"But I'm still underwater from what I had in 2007," laments one reader from Connecticut.

For years I have been imploring readers to find a money manager or broker who does not believe in holding a portfolio through thick and thin. It is a recipe for disaster, in my opinion, that only works during certain specific time periods. The first 20 years of this, the 21st century, is not one of those periods. The problem is that only a small handful of investment advisers (less than 5 percent) within the financial services community actually buy and sell. But since it's your money, I would urge you to do the work and find one.

It may not be the end of the world, but at the same time I am not discounting the risks that face us. We are truly accelerating down the highway into an economic danger zone. The continuing weakness in our own economy, the very real possibility of a European bank failure and Greek default, a hard landing in China, plus another half-dozen potential mind fields does not give one a high degree of comfort. When one acknowledges that we lack the leadership, both here and abroad, to handle this dogfight, even Maverick and Goose might panic.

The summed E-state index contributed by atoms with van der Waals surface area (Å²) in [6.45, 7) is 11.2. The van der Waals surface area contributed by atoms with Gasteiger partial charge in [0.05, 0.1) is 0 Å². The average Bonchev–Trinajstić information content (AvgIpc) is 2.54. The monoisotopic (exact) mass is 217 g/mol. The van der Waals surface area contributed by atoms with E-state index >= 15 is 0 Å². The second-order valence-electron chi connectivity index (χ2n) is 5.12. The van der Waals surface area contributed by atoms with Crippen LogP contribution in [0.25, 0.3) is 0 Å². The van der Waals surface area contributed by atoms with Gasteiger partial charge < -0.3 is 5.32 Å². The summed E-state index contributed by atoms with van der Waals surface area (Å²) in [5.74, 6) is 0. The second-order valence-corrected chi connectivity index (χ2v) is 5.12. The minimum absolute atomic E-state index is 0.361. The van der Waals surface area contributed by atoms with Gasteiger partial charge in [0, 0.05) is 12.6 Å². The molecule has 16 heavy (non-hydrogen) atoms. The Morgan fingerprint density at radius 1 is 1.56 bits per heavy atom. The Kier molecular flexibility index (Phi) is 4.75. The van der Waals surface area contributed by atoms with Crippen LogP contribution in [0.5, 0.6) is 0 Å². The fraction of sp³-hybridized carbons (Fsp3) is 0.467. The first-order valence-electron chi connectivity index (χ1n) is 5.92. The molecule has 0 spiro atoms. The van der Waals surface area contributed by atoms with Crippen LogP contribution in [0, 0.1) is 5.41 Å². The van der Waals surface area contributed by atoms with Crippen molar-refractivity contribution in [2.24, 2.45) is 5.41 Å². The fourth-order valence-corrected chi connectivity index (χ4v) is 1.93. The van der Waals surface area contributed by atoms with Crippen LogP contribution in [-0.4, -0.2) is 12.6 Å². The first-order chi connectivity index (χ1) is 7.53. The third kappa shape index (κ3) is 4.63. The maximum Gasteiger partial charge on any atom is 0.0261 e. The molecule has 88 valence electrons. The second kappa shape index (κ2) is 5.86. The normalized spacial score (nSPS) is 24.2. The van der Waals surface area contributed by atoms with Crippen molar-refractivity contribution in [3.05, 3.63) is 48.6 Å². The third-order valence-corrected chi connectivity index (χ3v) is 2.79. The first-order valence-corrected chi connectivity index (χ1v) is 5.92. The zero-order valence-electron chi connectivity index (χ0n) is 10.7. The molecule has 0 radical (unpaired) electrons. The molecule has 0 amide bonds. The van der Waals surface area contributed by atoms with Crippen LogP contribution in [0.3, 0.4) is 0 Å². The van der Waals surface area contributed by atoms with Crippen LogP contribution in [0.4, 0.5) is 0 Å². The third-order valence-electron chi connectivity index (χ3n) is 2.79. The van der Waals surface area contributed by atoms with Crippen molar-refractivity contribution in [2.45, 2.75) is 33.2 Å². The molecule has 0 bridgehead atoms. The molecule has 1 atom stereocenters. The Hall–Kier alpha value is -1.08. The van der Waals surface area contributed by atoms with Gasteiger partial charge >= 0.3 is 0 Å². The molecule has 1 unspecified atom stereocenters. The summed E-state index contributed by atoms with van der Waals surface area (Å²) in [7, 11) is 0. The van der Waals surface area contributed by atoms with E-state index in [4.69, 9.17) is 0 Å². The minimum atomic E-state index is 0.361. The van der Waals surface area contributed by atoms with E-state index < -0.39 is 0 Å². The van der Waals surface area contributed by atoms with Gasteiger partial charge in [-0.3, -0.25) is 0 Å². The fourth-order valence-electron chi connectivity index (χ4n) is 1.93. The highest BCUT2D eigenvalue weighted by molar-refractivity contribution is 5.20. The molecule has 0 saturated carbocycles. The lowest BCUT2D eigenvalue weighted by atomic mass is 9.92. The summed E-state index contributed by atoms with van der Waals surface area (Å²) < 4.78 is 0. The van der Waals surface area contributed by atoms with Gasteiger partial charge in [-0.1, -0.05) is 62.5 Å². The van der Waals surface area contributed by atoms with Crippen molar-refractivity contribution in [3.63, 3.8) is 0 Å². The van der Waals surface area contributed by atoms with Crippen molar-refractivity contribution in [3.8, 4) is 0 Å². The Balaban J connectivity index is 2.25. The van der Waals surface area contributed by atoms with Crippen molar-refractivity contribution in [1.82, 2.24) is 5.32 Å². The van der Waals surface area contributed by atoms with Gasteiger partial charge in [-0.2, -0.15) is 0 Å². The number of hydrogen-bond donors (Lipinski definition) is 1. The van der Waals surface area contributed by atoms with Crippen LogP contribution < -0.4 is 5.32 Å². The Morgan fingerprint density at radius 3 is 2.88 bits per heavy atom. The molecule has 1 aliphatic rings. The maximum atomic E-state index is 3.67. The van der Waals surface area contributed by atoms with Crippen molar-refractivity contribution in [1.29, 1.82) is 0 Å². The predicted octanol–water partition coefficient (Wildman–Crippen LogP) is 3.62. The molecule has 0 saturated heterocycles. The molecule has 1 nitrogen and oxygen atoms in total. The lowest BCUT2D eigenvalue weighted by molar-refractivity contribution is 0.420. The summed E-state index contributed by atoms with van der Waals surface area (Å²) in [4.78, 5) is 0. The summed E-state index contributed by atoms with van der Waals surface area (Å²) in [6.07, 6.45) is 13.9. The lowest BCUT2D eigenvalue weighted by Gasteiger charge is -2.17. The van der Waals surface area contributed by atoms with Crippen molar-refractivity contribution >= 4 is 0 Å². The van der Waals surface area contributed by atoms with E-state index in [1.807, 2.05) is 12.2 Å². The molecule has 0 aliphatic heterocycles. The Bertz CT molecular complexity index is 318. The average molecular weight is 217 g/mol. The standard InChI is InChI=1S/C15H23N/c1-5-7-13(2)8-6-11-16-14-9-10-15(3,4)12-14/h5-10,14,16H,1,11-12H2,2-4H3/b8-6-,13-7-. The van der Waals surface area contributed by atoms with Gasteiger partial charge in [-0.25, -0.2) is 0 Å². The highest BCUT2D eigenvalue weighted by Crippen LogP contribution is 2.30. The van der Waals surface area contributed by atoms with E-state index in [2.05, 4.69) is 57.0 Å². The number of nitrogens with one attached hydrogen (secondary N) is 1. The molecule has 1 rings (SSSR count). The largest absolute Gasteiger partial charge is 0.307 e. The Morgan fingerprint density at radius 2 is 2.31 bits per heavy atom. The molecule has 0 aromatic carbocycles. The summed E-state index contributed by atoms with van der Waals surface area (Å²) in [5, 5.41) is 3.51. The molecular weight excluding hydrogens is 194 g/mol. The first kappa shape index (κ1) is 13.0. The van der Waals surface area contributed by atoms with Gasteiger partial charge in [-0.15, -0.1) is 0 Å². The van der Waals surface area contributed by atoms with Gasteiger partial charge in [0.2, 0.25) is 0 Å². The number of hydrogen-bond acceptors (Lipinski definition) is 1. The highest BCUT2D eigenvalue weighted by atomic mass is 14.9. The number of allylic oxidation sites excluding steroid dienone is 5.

Instead, it is a time to stay calm and focused. Remember, I was here for you through 2008-2009 and if you followed my advice then you did very well. And I'm here for you now.

No one who reads this column consistently should be surprised with the market's recent declines. In last week's column, John Roque, my friend and one of the best technical analysts on Wall Street, clearly indicated that he thought that a decline to 950 on the S&P 500 Index was a strong possibility. I agree with him wholeheartedly. Yet, even at 950, I don't believe it is the end of the world as we know it.

It also does not mean that stocks must go straight down to that 950 level. I expect there will still be some ferocious rallies to the upside, like we experienced the week before last, where the indexes gained 6-7 percent in three days. I advised investors to sell those rallies. If you haven't already taken my advice and reduced your equity holdings, do so on the next bounce and move into cash or bonds.

Some retired investors need to remain in dividend-paying stocks because they are dependent on the income to make ends meet. If you are in that category, then please consider hedging those holdings with covered put options or inverse exchange traded funds.

On a short-term basis, the markets are oversold. I would not be surprised to see another bounce ahead of us but it does not change the overriding trend, which is down, act accordingly.

Bill Schmick is an independent investor with Berkshire Money Management. (See "About" for more information.) None of the information presented in any of these articles is intended to be and should not be construed as an endorsement of BMM or a solicitation to become a client of BMM. The reader should not assume that any strategies, or specific investments discussed are employed, bought, sold or held by BMM. Direct your inquiries to Bill at (toll free) or e-mail him at wschmick@fairpoint.net . Visit www.afewdollarsmore.com for more of Bill's insights.